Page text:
The Passion Translation is one of the newest translations of the Bible in the market. I’m not very familiar with it but do know it comes with a bit of controversy. I’ve been browsing through a new book called God’s Super Apostles by R. Douglas Geivett and Holly Pivec (Weaver Book Company). Geivett and Pivec have some serious concerns about the movement known as the New Apostolic Reformation (NAR) (see their book A New Apostolic Reformation?, Weaver Book Company). In the former book they offer a brief critique of the Passion Translation which I offer an abridged version here.
“A disturbing development has occurred in NAR: NAR followers now have produced their own translation of the Bible, the Passion Translation, produced by NAR apostle Brian Simmons of Stairway Ministries in Wichita, Kansas.
This translation is being released in installments; the first, Song of Solomon was released in 2011 (and updated in 2013). Other installments released to date include The Psalms, Proverbs, and Letters from Heaven by the Apostle Paul (including Galatians, Ephesians, Philippians, Colossians, and 1 and 2 Timothy).
Simmons claimed the Lord visited him personally and commissioned him to make this new Bible. He named it the Passion Translation since he saw a need for a translation that restores the Bible’s potency ‘unfiltered and unveiled.’ . . . The popularity of this new translation is due, in no small part, to endorsements by influential apostles and prophets, including Ché Ahn, James Goll, and Bill Johnson.
This is troubling. This NAR Bible contains completely reworded verses, making it appear that the Bible supports NAR teachings. For example, Galatians 6:6, in the Passion Translation, speaks of a ‘transference of anointing’ that occurs between ‘teachers’ (read: apostles and prophets) and their followers. It says: ‘And those who are taught the Word will receive an impartation from their teacher; a transference of anointing takes place between them.’ [The authors observe in a footnote that this has been changed in the Passion Translation which now reads, a “sharing of wealth takes place between them.’ This change causes them to “wonder what basis Simmons had for shifting his translation in such a substantial way and doing so without explaining the need for a revision. (p. 69n.c)] . . . How did Simmons arrive at his drastically different translation?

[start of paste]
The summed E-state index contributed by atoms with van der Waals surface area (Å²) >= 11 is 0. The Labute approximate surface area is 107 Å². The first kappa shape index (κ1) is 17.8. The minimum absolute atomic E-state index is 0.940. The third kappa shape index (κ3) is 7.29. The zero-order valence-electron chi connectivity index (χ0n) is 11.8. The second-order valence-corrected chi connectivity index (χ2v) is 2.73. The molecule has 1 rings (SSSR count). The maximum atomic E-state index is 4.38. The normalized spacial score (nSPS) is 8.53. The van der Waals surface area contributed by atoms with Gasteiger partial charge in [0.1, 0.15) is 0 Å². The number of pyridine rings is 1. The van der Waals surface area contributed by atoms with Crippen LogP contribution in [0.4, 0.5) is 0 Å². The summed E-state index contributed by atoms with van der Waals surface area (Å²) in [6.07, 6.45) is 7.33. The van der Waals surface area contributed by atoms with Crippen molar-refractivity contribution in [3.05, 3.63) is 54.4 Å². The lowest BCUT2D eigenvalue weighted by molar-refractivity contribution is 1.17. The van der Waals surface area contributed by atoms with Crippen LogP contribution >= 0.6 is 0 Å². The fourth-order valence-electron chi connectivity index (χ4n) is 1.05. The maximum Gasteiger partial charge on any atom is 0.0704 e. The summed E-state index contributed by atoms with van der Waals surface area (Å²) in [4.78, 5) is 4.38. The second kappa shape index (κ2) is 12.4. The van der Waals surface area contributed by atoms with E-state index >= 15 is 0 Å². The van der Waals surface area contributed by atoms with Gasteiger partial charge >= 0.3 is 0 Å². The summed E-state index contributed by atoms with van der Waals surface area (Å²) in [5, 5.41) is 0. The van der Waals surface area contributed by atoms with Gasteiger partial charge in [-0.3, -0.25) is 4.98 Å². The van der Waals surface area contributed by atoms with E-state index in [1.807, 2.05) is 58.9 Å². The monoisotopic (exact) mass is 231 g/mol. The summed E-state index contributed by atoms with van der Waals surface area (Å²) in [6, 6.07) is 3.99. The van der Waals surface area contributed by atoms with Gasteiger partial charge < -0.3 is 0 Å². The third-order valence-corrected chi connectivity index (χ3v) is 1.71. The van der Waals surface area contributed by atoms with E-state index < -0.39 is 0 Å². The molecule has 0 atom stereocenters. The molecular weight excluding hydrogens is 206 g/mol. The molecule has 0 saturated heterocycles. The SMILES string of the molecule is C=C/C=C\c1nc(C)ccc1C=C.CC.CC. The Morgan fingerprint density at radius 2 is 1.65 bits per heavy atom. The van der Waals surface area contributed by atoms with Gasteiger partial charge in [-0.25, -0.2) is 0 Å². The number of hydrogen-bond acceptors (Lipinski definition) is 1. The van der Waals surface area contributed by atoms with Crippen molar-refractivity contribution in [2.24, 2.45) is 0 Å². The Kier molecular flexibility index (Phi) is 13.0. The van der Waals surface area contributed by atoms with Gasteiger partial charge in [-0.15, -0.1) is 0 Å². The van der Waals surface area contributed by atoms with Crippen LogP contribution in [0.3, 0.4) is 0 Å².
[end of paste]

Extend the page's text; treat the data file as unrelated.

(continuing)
He claims he has composed it by working from the original languages of Hebrew, Aramaic, and Greek. The result, however, suggests that this so-called translation is not the product of careful scholarship at all. Perhaps he would say that prophetic illumination played a part. This certainly seems to be implied in endorsements. Ché Ahn states that Simmons has been ‘given revelation and insight into a deeper meaning of the Scriptures.’ The idea that Christians need an apostle to give them a ‘deeper meaning’ of the Scriptures is not sound. . . . Simmons works as a lone translator. He claims to have five professional editors look at his work, but he has yet to reveal the identities of those individuals. . . . He also admits that he does not claim to be a scholar of the original languages. Though he uses the title ‘Dr.’ before his name, he did not receive his degree from a recognized academic institution, but rather from the Wagner Leadership Institute—an NAR organization that offers course in subjects like dream interpretation and miracle-working.” (pp. 67-68)